A Review of the Lego Movie

After another week of disappointing theatrical releases, I decided to stay in and review something that everyone has been telling me I should be watching – The Lego Movie.

I wasn’t that enthusiastic about the movie. The Lego video game series is good for a chuckle, but the joke seems to be, “boy, you sure can build a lot of things with these toy blocks.” It surprised me when the raves started coming in, but I remained on the fence.

Well, I am not sure if everything is awesome, as the catchy theme song repeatedly asserts. But the movie is. It is probably the best true spoof since Scream.

The film is absolutely a cliche of every single kid’s adventure film. You can practically see the dog-eared copy of Joseph Campbell’s The Hero with a Thousand Faces in the background. None of the characters go beyond the level of the flat pieces of plastic that make them. The plot is incredibly convoluted – how you can shoehorn Batman (Will Arnett) and Abraham Lincoln (Will Forte) into the same scene is still not something I quite understand.

So why am I not destroying the film? There are two reasons.

The first is that the film acknowledges each of its short comings and uses it to cast a wide net on what most kid’s films are like. The main character, Emmett Brickowski (voiced by Chris Pratt) is such a terrible character that he would be insuffereable in any other movie. He is relentlessly happy, following his “instructions” to the letter. He is useless in a struggle, no one he meets remembers him,  and his favorite past time seems to be watching his favorite sitcom, Where are My Pants.

So when people tell him he is “the special” who is destined to save the world and get the girl, Emmett doesn’t believe them. And the weird thing is that he doesn’t change throughout the film, but then again, arcs are rare things in the modern animated canon. I wouldn’t say that Emmett has an arc, but that’s the point. He saves the day by “following the instructions” and not changing his worldview at all.

The entire movie is like that, with the tongue firmly in the cheek. The person who calls the hero to the adventure is named Vitruvius (Morgan Freeman), who is a literal wizard for no reason other than to give the film a fantasy element. The main villain uses household items that he doesn’t know the names of – in one scene, he refers to nail polish remover as “the remover polish of Naile.” Even Wyldstyle, the girl who falls in love with Emmett, is not hyper-sexualized like is disturbingly normal in animated films. She looks like any other Lego figurine. Badcop (Liam Neeson) is named after his primary trait and we never learn just WHY there is such a character.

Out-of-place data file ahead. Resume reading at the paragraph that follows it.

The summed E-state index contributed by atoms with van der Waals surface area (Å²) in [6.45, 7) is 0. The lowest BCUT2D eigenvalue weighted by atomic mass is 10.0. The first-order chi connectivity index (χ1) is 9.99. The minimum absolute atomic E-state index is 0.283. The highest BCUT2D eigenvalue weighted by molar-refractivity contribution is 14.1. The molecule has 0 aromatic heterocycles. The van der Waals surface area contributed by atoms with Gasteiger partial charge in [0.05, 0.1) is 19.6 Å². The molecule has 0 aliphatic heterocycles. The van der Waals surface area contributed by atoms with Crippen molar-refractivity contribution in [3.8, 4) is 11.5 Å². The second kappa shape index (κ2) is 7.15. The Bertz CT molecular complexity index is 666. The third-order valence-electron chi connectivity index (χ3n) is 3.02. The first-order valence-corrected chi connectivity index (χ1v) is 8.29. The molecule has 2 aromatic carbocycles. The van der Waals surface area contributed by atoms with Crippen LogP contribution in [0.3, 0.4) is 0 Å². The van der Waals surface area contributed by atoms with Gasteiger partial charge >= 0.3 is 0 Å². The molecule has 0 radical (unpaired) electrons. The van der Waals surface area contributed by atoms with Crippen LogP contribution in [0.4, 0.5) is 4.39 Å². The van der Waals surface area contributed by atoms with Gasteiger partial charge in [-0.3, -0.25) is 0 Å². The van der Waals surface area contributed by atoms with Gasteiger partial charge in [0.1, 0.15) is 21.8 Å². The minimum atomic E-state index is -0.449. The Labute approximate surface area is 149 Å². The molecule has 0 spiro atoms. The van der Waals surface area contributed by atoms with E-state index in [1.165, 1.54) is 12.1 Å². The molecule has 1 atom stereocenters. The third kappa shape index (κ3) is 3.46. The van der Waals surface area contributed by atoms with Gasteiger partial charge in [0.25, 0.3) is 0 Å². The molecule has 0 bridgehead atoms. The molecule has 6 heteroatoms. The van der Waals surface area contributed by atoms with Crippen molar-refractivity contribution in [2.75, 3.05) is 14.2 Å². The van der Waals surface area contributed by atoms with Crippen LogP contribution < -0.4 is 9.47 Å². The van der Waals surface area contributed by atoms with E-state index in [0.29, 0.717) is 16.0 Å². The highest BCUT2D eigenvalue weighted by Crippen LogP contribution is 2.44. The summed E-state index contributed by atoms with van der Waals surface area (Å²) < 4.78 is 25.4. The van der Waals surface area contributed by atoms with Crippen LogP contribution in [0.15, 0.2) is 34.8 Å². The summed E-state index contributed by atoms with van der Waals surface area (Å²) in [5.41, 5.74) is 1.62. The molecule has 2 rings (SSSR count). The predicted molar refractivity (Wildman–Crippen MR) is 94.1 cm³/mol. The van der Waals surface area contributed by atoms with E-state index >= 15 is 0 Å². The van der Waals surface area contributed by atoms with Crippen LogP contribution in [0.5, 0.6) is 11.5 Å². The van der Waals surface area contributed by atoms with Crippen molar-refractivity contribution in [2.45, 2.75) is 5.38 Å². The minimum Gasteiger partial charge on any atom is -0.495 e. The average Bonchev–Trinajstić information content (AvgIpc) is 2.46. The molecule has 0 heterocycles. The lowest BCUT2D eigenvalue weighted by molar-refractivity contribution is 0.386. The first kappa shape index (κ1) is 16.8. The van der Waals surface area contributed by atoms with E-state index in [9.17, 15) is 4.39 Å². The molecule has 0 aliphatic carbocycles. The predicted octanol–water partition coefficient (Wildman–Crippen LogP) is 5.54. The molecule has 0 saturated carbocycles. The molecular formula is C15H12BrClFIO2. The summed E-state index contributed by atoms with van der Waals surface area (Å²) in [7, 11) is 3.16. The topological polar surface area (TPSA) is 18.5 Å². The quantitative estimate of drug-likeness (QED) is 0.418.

Not once does the film take any of this seriously. The primary joke is about how this has all been done before and has been considered original or even acceptable. The Lego Movie never considers its plot to be good.  Its strength rests in the knowing twinkle throughout the film. There aren’t many films where, upon the destruction of their homeland, the character who is a literal cross between a unicorn and a cat will yell out, “Marshmallows!” in an attempt to stay positive.

The second reason is that the film really does feel like something a kid would create with a little imagination. That’s the best advertisement for Legos, and it’s so subtle that it is not immediately evident. I won’t spoil how this is addressed, but the film is smart to put the film on the level of the toys.  It also explains all of the cliches I described above. What The Lego Movie is saying is that most of its peers could have been written by an eight year old with an overactive imagination. We have discovered repeatedly that is right.

I gave Frozen a lot of grief because it took itself and its dated themes so seriously. Had The Lego Movie taken such a tone for even one scene, it would have crashed and burned into something horrible. But luckily, it never did. The film recognized its strengths and used them for its entire run time. It’s an endlessly clever film that’s perfect for kids and the parents who watch it with them.

I can’t imagine a better animated film coming out in 2014.

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